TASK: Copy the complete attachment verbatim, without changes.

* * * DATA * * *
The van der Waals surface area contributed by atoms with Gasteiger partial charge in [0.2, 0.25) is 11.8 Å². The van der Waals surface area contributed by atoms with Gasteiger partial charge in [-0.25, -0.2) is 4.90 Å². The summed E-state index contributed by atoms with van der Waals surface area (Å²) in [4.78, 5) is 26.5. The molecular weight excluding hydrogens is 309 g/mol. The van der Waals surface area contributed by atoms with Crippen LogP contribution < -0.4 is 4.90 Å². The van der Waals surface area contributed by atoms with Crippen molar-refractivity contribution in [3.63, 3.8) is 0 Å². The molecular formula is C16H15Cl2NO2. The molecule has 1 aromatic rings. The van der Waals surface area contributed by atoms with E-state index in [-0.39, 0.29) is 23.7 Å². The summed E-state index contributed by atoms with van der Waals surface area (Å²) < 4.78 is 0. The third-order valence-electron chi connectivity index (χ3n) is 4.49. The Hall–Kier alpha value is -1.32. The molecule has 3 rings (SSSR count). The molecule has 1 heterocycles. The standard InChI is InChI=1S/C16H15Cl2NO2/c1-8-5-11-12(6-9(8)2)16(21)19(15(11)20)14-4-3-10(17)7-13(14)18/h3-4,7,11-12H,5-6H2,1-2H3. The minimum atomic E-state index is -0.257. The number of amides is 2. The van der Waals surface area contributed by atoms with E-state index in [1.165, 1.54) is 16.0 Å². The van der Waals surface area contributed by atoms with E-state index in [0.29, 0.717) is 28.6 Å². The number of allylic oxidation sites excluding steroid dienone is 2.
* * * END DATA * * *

The van der Waals surface area contributed by atoms with Gasteiger partial charge in [0.2, 0.25) is 11.8 Å². The van der Waals surface area contributed by atoms with Gasteiger partial charge in [-0.25, -0.2) is 4.90 Å². The summed E-state index contributed by atoms with van der Waals surface area (Å²) in [4.78, 5) is 26.5. The molecular weight excluding hydrogens is 309 g/mol. The van der Waals surface area contributed by atoms with Crippen LogP contribution < -0.4 is 4.90 Å². The van der Waals surface area contributed by atoms with Crippen molar-refractivity contribution in [3.63, 3.8) is 0 Å². The molecular formula is C16H15Cl2NO2. The molecule has 1 aromatic rings. The van der Waals surface area contributed by atoms with E-state index in [-0.39, 0.29) is 23.7 Å². The summed E-state index contributed by atoms with van der Waals surface area (Å²) < 4.78 is 0. The third-order valence-electron chi connectivity index (χ3n) is 4.49. The Hall–Kier alpha value is -1.32. The molecule has 3 rings (SSSR count). The molecule has 1 heterocycles. The standard InChI is InChI=1S/C16H15Cl2NO2/c1-8-5-11-12(6-9(8)2)16(21)19(15(11)20)14-4-3-10(17)7-13(14)18/h3-4,7,11-12H,5-6H2,1-2H3. The minimum atomic E-state index is -0.257. The number of amides is 2. The van der Waals surface area contributed by atoms with E-state index in [1.165, 1.54) is 16.0 Å². The van der Waals surface area contributed by atoms with E-state index in [0.29, 0.717) is 28.6 Å². The number of allylic oxidation sites excluding steroid dienone is 2.